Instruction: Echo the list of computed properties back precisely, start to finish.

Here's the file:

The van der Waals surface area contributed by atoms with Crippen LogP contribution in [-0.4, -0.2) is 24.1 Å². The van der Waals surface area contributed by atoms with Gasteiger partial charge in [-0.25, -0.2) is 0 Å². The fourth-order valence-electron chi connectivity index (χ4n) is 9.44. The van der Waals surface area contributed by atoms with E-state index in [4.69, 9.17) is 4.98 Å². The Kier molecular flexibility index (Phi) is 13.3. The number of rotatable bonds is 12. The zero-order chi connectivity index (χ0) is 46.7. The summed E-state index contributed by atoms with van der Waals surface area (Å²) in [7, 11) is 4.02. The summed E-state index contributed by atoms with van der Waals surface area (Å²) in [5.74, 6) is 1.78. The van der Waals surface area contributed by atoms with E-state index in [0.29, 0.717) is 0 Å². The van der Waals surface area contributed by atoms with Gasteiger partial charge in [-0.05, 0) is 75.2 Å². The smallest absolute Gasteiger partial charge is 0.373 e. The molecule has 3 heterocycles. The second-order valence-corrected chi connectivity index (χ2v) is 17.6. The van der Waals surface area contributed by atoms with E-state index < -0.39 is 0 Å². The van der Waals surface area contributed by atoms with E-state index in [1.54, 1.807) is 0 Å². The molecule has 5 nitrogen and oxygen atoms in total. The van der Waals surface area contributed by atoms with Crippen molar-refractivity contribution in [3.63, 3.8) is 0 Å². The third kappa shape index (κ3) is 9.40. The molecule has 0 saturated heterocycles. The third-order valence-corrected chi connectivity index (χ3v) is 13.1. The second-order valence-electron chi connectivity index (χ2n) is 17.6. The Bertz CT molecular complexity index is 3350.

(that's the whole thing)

The van der Waals surface area contributed by atoms with Crippen LogP contribution in [-0.4, -0.2) is 24.1 Å². The van der Waals surface area contributed by atoms with Gasteiger partial charge in [-0.25, -0.2) is 0 Å². The fourth-order valence-electron chi connectivity index (χ4n) is 9.44. The van der Waals surface area contributed by atoms with E-state index in [4.69, 9.17) is 4.98 Å². The Kier molecular flexibility index (Phi) is 13.3. The number of rotatable bonds is 12. The zero-order chi connectivity index (χ0) is 46.7. The summed E-state index contributed by atoms with van der Waals surface area (Å²) in [7, 11) is 4.02. The summed E-state index contributed by atoms with van der Waals surface area (Å²) in [5.74, 6) is 1.78. The van der Waals surface area contributed by atoms with E-state index in [0.29, 0.717) is 0 Å². The van der Waals surface area contributed by atoms with Gasteiger partial charge in [-0.05, 0) is 75.2 Å². The smallest absolute Gasteiger partial charge is 0.373 e. The molecule has 3 heterocycles. The second-order valence-corrected chi connectivity index (χ2v) is 17.6. The van der Waals surface area contributed by atoms with E-state index < -0.39 is 0 Å². The van der Waals surface area contributed by atoms with E-state index in [1.54, 1.807) is 0 Å². The molecule has 5 nitrogen and oxygen atoms in total. The van der Waals surface area contributed by atoms with Crippen molar-refractivity contribution in [3.63, 3.8) is 0 Å². The third kappa shape index (κ3) is 9.40. The molecule has 0 saturated heterocycles. The third-order valence-corrected chi connectivity index (χ3v) is 13.1. The second-order valence-electron chi connectivity index (χ2n) is 17.6. The Bertz CT molecular complexity index is 3350.